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Encyclopedia > Feline panleukopenia
Feline panleukopenia virus
Virus classification
Group: Group II (ssDNA)
Family: Parvoviridae
Genus: Parvovirus
Species: Feline panleukopenia virus

Feline panleukopenia, more commonly known as feline distemper, is a viral infection affecting cats caused by feline parvovirus, a close relative of canine parvovirus. It is not related to canine distemper. Protection is offered by commercial feline distemper vaccine, which is usually a mixture of vaccines for several different diseases, including panleukopenia. Viruses can be classified in several ways, such as by their geometry, by whether they have envelopes, by the identity of the host organism they can infect, by mode of transmission, or by the type of disease they cause. ... A DNA virus is a virus that has DNA as its genetic material and does not use an RNA intermediate during replication. ... Genera Subfamily Parvovirinae    Parvovirus    Erythrovirus    Dependovirus Subfamily Densovirinae    Densovirus    Iteravirus    Brevidensovirus The Parvoviridae family includes the smallest known viruses, and some of the most environmentally resistant. ... Species Canine minute virus Canine parvovirus Chicken parvovirus Feline panleukopenia virus Feline parvovirus HB virus H-1 virus Kilham rat virus Lapine parvovirus LUIII virus Mice minute virus Mink enteritis virus Mouse parvovirus 1 Porcine parvovirus Raccoon parvovirus RT parvovirus Tumor virus X Parvovirus, commonly called parvo, is a genus... Trinomial name Felis silvestris catus (Linnaeus, 1758) The cat, also called the domestic cat or house cat, is a small carnivorous mammal of the subspecies Felis silvestris catus. ... Species Canine minute virus Canine parvovirus Chicken parvovirus Feline panleukopenia virus Feline parvovirus HB virus H-1 virus Kilham rat virus Lapine parvovirus LUIII virus Mice minute virus Mink enteritis virus Mouse parvovirus 1 Porcine parvovirus Raccoon parvovirus RT parvovirus Tumor virus X Parvovirus, commonly called parvo, is a genus... Canine parvovirus (CPV) is a contagious virus affecting dogs. ... Canine distemper is a viral disease affecting animals in the families Canidae, Mustelidae, Mephitidae, Procyonidae, and possibly Felidae (though not domestic cats; feline distemper or panleukopenia is a similar, but different, virus exclusive to cats). ... A vaccine is an antigenic preparation used to produce active immunity to a disease, in order to prevent or ameliorate the effects of infection by any natural or wild strain of the organism. ...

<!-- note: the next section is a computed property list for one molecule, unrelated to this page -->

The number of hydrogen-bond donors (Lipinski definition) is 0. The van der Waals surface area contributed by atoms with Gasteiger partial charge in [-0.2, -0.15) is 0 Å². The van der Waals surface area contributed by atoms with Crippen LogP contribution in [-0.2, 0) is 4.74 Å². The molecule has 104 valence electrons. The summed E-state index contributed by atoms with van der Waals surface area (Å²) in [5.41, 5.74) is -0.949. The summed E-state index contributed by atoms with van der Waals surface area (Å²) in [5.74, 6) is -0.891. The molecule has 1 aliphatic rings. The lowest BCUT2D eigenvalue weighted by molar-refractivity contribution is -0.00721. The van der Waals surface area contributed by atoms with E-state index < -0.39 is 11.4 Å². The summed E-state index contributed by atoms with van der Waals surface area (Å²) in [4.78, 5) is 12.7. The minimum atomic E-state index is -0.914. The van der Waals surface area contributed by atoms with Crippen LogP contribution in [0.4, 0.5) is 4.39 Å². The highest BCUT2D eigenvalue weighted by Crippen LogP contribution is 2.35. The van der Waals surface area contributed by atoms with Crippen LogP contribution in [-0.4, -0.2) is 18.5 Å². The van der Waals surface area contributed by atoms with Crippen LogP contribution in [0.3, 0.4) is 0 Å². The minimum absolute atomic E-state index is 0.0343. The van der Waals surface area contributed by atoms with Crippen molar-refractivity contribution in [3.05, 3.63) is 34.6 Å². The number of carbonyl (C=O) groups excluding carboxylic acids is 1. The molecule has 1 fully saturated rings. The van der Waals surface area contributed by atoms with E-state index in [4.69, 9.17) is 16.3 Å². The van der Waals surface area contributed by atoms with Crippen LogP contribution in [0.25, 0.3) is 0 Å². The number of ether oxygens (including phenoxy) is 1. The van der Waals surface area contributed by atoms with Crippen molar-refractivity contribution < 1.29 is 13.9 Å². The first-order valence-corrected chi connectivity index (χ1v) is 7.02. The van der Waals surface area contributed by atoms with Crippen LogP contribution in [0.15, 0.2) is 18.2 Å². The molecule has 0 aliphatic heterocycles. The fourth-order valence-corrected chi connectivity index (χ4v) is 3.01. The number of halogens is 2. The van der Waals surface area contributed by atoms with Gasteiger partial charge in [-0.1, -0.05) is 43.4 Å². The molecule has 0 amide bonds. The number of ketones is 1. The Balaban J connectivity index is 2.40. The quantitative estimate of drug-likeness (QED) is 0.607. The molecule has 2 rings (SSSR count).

Transmission and symptoms

Panleukopenia is primarily spread through contact with an infected cat's bodily fluids, feces, or fleas. The virus may also sometimes spread through contact with bedding, food dishes, or even the handlers of infected cats. Rabbit feces are usually 8-10 mm in diameter, dry to the touch, and look similar to a raisin. ...

The virus primarily attacks the lining of the gastrointestinal tract, causing internal ulceration and, ultimately, total sloughing of the intestinal epithelium. This results in profuse, usually bloody diarrhea, causing severe dehydration, malnutrition, anemia, and often death. The gastrointestinal tract or digestive tract, also referred to as the GI tract or the alimentary canal or the gut, is the system of organs within multicellular animals which takes in food, digests it to extract energy and nutrients, and expels the remaining waste. ... Endoscopic images of a duodenal ulcer. ... Slough (pronounced ) is a town and unitary authority (Borough of Slough) in the county of Berkshire in the south of England. ... In zootomy, epithelium is a tissue composed of a layer of cells. ... Diarrhea or diarrhoea (see spelling differences) is a condition in which the sufferer has frequent watery, loose bowel movements (from the ancient Greek word διαρροή = leakage; lit. ... Dehydration (hypohydration) is the removal of water (hydor in ancient Greek) from an object. ... Malnutrition is a general term for the medical condition caused by an improper or insufficient (undernourished) diet. ... This article discusses the medical condition. ... Death is the cessation of life. ...

The virus causes a decrease in the cat's white blood cells, thus compromising its immune system. Typically, infection causes a decrease in WBC, hematocrit and platelet counts on a CBC. This is often key in diagnosing panleukopenia. White Blood Cells is also the name of a White Stripes album. ... The immune system is the system of specialized cells and organs that protect an organism from outside biological influences. ... White blood cells (a. ... The hematocrit (Ht or HCT) and packed cell volume (PCV) are measures of the proportion of blood volume that is occupied by red blood cells. ... A 250 ml bag of newly collected platelets. ... A complete blood count (CBC) or full blood count (FBC) is a test requested by a doctor or other medical professional that gives information about the cells in a patients blood. ...